BridgePoint resident pursues musical passion post-retirement

Mary Larsen/Town Crier
BridgePoint at Los Altos resident Bob Hodson’s plectrum banjo was made in 1930 – the same era as much of the music he plays.

For Bob Hodson, a resident of BridgePoint at Los Altos, retirement meant finally finding time to pursue a lifelong interest. After playing piano and clarinet in his youth, the banjo resonated with him in college, but learning to play it would have to wait several decades.

Original vs. Advantage: Two ways to get your Medicare

There are two ways to receive your Medicare benefits.

The more popular way is Original Medicare. With Original Medicare, you can choose any doctor, hospital or other health-care provider you wish, as long as they accept Medicare. When you receive medical services or goods, Medicare pays the provider directly.

Resident celebrates 100 years of 'la dolce vita'

Courtesy of Patti Rose
Frank Mike Mazzola, above with his wife, Kay, commemorates a century of life.

Los Altos resident Frank Mike Mazzola turned 100 Oct. 1. While he did not get his picture on a Smucker’s Jam Jar for his 100th birthday, he celebrated locally at three special parties.

It all started with his family on his birthday. Then his neighborhood, Woodland Acres, marked the occasion with a house party. The festivities ended Oct. 12 with his friends gathering at St. Simon Catholic Parish for a party and Mazzola singing his favorite Italian song – in Italian, of course.

Retired engineer is a real 'ham'

Franklyn Weiss demonstrates one of his portable ham radios at Moldaw Residences last weekend. He said it’s been “a great hobby for the past 20 years,” allowing him to connect with people both locally and around the world.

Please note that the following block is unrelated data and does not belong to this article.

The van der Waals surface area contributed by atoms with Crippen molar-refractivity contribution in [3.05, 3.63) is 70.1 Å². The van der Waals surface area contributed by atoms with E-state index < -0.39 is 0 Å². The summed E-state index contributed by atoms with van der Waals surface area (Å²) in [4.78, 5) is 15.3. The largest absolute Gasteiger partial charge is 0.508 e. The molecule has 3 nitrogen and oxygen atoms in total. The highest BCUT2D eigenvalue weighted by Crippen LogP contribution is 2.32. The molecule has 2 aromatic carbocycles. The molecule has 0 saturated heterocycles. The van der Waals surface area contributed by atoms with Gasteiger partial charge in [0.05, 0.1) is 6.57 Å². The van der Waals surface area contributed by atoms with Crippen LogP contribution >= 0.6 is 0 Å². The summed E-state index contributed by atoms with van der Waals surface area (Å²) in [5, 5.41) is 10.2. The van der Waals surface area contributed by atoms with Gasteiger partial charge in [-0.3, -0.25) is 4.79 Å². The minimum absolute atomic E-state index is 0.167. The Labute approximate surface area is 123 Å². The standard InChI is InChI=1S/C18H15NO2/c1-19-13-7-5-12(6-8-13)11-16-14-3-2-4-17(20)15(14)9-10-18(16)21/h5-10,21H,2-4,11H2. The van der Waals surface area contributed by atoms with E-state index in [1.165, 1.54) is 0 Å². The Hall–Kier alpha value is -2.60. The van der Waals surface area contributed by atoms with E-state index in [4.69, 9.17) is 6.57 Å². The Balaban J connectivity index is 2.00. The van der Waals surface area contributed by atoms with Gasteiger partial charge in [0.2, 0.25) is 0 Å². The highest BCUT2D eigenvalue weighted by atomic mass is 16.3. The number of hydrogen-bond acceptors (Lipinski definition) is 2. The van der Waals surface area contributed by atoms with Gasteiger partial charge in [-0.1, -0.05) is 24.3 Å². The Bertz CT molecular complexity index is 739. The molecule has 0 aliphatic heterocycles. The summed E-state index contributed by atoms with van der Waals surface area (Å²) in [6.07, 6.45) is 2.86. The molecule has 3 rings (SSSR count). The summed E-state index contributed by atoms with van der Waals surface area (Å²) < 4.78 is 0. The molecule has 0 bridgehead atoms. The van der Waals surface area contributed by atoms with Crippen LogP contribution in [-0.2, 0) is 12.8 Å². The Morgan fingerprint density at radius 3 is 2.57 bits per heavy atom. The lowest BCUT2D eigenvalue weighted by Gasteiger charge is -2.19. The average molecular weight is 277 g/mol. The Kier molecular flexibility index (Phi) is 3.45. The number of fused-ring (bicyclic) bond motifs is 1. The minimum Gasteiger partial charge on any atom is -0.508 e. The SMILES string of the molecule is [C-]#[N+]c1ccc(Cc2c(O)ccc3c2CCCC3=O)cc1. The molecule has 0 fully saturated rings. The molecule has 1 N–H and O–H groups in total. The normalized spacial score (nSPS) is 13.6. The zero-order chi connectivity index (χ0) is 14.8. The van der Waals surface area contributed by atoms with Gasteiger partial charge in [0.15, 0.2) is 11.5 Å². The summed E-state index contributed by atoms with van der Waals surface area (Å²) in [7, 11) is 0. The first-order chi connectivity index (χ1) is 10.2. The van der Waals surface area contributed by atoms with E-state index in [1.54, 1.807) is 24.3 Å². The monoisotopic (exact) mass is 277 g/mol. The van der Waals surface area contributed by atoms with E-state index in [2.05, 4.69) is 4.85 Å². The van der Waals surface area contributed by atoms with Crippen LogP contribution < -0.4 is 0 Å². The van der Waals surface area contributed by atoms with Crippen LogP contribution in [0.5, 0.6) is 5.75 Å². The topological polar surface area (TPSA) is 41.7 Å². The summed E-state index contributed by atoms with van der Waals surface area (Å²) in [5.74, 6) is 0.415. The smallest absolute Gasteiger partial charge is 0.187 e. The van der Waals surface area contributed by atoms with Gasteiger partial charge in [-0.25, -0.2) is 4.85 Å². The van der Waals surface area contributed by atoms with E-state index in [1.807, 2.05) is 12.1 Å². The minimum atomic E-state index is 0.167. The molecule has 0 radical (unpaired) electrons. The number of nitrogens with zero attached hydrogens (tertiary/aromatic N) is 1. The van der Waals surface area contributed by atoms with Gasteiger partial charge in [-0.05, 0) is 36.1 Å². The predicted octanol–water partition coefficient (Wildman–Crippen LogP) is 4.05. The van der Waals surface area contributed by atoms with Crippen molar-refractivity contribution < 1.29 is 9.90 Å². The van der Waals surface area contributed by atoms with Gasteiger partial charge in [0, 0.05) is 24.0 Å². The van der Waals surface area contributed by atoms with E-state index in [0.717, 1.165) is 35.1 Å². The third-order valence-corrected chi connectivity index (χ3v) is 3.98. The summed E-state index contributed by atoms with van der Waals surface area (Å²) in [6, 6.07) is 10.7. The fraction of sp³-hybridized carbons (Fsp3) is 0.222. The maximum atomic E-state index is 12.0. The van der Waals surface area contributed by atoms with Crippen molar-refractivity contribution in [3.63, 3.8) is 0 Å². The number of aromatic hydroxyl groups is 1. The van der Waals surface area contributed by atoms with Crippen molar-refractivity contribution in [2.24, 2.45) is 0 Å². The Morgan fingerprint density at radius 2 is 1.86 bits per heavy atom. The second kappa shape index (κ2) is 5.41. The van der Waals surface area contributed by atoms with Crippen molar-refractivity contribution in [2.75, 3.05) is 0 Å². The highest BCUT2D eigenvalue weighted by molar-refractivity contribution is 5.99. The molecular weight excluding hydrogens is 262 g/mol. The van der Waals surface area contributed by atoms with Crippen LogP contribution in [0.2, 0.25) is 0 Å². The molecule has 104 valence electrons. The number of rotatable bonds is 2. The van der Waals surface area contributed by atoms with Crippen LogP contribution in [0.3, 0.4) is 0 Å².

Since retiring in 2001, former Mountain View resident Franklyn C. Weiss has given back to the community in several ways through his expertise in ham radio. He’s volunteered at El Camino Hospital and with the Mountain View Police and Fire departments, making sure the emergency radios remained operable.

Now living at the Moldaw Residences in Palo Alto with his wife, Harriet, the retired electrical engineer and patent attorney has been an amateur radio aficionado since his college days.

Memory guru performs unforgettable feats at SIR luncheon

Bruce Barton/Town Crier
Chester Santos impresses a Sons In Retirement crowd with his memory prowess during a recent Los Altos Hills appearance.

Memory expert Chester Santos wowed a lunchtime meeting of local retirees last week, first by remembering the names of all 50-plus people in attendance, then by asserting they could have great memories, too.

The self-described “International Man of Memory,” who appeared at a Sept. 4 gathering of Sons In Retirement (SIR) Branch 51, said his oft-performed feats such as memorizing names and decks of cards have been honed through training “that makes the most efficient use of the brain – everyone sitting here today, you are all capable of doing extraordinary things with your memory.”

Worried about Alzheimer's? How I found hope

My brother and I were hiking a few months after our mom, Carol Peters, died in 2009. We had watched her slow, inexorable decline over the last decade due to Alzheimer’s disease. It had been a tough, sad and painful process.

As we walked along the trail, we discussed whether or not we wanted to get genetic testing to see if we inherited the “Alzheimer’s gene.” I started the hike convinced that, yes, I would get tested. I wanted to know – learning is good, knowledge is power, etc. My brother was less sure. We discussed the possible outcomes, trying to visualize how we would react.

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